. When you think about where he was singing and when (the eve of Lincoln’s birthday), you wonder how he got through the song at all.
This very special uninterrupted concert features the Blind Boys of Alabama, John Mellencamp (one of my second cousins!), Yolanda Adams, Jennifer Hudson and Natalie Cole, and others.
To go directly to Smokey Robinson, scroll ahead to 45:35. For a snippet from MLK’s “I Have a Dream” speech and the Blind Boys of Alabama, go to 49:15.
Here’s a link to Icons of the Civil Rights Movement, an art and history exhibit celebrating important leaders in civil rights, including Martin Luther King. The artist, Pamela Chatterton-Purdy, has her own story to tell:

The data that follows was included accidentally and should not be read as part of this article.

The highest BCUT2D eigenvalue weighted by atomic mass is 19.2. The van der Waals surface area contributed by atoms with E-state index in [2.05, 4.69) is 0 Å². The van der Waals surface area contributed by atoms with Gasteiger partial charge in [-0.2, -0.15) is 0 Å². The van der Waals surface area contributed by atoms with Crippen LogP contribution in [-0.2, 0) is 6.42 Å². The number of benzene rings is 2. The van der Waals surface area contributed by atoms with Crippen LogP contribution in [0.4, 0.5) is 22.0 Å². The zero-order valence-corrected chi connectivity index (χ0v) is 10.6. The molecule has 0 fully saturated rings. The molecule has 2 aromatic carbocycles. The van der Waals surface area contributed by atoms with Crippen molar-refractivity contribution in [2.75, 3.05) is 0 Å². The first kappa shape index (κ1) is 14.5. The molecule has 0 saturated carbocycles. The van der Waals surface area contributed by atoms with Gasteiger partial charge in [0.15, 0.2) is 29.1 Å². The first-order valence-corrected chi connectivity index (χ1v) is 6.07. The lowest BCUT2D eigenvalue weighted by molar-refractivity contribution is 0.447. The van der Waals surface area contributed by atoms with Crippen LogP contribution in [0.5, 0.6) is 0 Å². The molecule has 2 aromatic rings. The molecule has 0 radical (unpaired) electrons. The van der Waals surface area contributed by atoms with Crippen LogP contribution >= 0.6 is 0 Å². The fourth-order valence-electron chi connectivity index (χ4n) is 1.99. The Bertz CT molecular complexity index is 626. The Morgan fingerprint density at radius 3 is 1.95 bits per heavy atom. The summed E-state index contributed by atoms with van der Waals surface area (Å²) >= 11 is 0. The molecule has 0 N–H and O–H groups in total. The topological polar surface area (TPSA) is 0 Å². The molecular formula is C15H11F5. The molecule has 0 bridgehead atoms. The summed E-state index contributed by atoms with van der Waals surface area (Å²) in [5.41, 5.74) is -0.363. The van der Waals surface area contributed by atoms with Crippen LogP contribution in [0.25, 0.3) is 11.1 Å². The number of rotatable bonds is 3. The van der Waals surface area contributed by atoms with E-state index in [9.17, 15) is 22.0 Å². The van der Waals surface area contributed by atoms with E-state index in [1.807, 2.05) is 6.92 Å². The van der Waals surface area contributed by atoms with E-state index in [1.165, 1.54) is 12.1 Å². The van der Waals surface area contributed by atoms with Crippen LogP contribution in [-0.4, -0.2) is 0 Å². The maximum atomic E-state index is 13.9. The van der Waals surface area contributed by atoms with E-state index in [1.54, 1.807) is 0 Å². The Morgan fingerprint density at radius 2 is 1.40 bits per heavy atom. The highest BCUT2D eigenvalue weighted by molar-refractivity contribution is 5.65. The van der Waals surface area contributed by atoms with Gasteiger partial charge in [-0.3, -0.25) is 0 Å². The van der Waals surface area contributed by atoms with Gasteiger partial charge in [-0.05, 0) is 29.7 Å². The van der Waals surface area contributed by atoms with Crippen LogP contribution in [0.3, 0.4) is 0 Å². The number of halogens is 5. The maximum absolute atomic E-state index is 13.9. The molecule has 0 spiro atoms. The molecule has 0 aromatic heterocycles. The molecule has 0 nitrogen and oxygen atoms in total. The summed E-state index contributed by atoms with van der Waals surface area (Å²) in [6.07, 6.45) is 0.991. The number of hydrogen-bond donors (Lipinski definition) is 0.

“To say that this “movement” was critical in the influence of our lives over the past 45 years is an understatement!
In 2004 my husband and I took a trip through the South, traveling with 100 high school students to all the milestones of the “Movement.” This “Civil Rights Sojourn” ended with a visit to the Lorraine Motel where Dr. King was murdered. This motel is now a powerful Civil Rights Museum.
2008 marks the 40th year since the assassination of MLK. The exhibit, “Icons of The Civil Rights Movement,”will travel during this commemorative year.”
I hope you will pass along this link to people who need to know more about this period in recent US history:
The Freedom Riders, 1961, part of the Icons of the Civil Rights Movement exhibit, available at http://www.chatterton-purdyart.com/?page_id=9